"These tools may be able to reduce creativity if we all fall into the same use, but I think it would be a mistake to highlight their great potential," says Guillermo Taberner Llácer (@estudiotaberner), an architect who is an expert in the implementation of generative AI in the design process. "We had been stuck with a project in the studio for a long time. I've been able to generate more than twenty-five images in just fifteen minutes with OpenAI's Dall·e3. None of them specifically fit everything I asked of him, but it allows me to broaden the imaginary." Taberner elaborates on his understanding of the tool: "There are already programs that analyze 3D modeling and provide solutions to make a building more energy efficient. It won't be long before we see software capable of considering basic parameters such as the current urban planning regulations of a plot, the weather conditions of its location, the real needs of users or updated prices to generate a budget, and combine them to produce a project with all the necessary work plans for its execution".
Meanwhile, networks are flooded with hyper-realistic images of AI-generated architectures. Fables abound depicting famous buildings from the history of architecture as if they had been conceived by architects other than their true authors. Can you imagine the Sydney Opera House designed by Zaha Hadid, Antonio Gaudí, Frank Gehry or Le Corbusier? The results oscillate between puzzling anecdote and ridiculous joke and, of course, nowhere near the strength and sensibility of Jørn Utzon's original design.
Dr. Kohan narrates the history of architecture from the Egyptians to the Bauhaus through board games in his thread about "a traditional family enjoying a game on a Thursday night."
Among all of them, it is worth rescuing the work of Dr. Kohan, who captures his research into the applications of AI in architecture with fine irony. "Architecture, Calatrava, memes and all possible combinations" is his motto, and on his Twitter account he offers parodies of Italian architecture made of pasta or classical churches and buildings seen as cheap bazaar toys, as he praises "the benefits of a classical education" in his series of Greek domes and pediments converted into hats and backpacks. He also narrates the history of architecture from the Egyptians to the Bauhaus through board games in his thread about "a traditional family enjoying a game on a Thursday night," in the form of models to assemble or in candid toys to give away from McDonald's children's menus.
Kohan uses sarcasm to mask a critical attitude towards the way architecture is done in the 21st century. "There are several technologies that fascinated us at first and then we have forgotten, such as virtual reality or, more recently, the Metaverse. Maybe the same thing will happen with AI," he tells ICON Design. "I see potential in tools that 'translate' information from one medium to another, such as turning a crumpled ball of paper into a photo of a mock-up or a pencil sketch into a photorealistic image. AIs can do that very well. However, I believe that, in a scenario of saturation of photorealistic images, the hand sketch will take on a much greater value." He continues: "There are many aspects of an architect's job that are automatable and boring. But design is not one of them. Architects love to design! It is the most stimulating phase of our work, and it demands many subtleties: from the language we use to describe something to the strength of the strokes of a pencil. This requires a sensitivity that AIs don't yet have and may never have."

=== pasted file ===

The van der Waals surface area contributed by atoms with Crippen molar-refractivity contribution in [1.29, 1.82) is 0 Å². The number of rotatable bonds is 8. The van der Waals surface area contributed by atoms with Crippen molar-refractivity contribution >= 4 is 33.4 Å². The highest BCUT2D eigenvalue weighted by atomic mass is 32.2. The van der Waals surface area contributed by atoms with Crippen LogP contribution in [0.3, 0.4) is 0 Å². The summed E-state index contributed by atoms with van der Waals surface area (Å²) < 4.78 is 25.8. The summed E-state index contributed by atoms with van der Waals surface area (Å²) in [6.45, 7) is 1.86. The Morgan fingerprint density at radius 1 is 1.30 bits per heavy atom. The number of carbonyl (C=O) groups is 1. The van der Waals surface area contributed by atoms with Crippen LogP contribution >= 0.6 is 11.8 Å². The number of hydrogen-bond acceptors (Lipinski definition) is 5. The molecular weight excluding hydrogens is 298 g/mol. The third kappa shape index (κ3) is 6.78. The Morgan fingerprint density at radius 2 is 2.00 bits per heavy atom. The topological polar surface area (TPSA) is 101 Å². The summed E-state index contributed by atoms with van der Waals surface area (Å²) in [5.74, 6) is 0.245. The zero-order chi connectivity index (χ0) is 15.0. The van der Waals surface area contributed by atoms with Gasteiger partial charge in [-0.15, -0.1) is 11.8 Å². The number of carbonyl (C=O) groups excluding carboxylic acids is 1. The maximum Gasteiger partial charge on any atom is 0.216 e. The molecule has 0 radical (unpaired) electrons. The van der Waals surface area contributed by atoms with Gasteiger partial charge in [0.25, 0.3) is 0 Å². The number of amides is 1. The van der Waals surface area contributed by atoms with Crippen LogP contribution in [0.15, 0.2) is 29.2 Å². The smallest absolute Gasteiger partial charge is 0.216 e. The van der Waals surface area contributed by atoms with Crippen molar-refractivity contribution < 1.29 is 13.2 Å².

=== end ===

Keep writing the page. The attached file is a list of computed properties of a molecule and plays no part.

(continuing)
Dr. Koham ironically extols "the benefits of a classical education" in his series of Greek domes and pediments converted into backpacks.
In the same vein, Taberner argues that "the architect is more than just an 'executor'. Now more than ever we must recover the figure of the architect as a 'humanist', with a more reflective character, capable of providing a sensitive experience that machines cannot yet produce." Echarte is less optimistic: "Using AI to design a building shouldn't be a problem as long as we know what we're paying for. It is not the same to do architecture at the touch of a key, than with specialized professionals who must be paid, legally. There are other industries that have been able to convey this issue of service quality, and that's why a custom-made suit doesn't cost the same as a mass-produced one. Unfortunately, the precariousness of architecture has meant that this issue is not scalable in our sector."
Back to the Sydney Opera House: its construction began when not even the engineers of the prestigious firm Ove Arup knew how to solve the sail-shaped shells of the building's roof. Over the years, more than a dozen solutions were tested, leading to an unacceptable cost overrun and delay that ended up costing the architect his job. Utzon didn't get to see his project finished: he left Australia and never returned. He wasn't even on the list of guests at the inauguration. The same thing could have happened to Frank Gehry with the Guggenheim Museum in Bilbao, but the software of the CATIA aerospace industry made it possible for him to realize the capricious forms of a project that was constructively far ahead of its time. Alas! If only Utzon had had an AI at his disposal for his opera!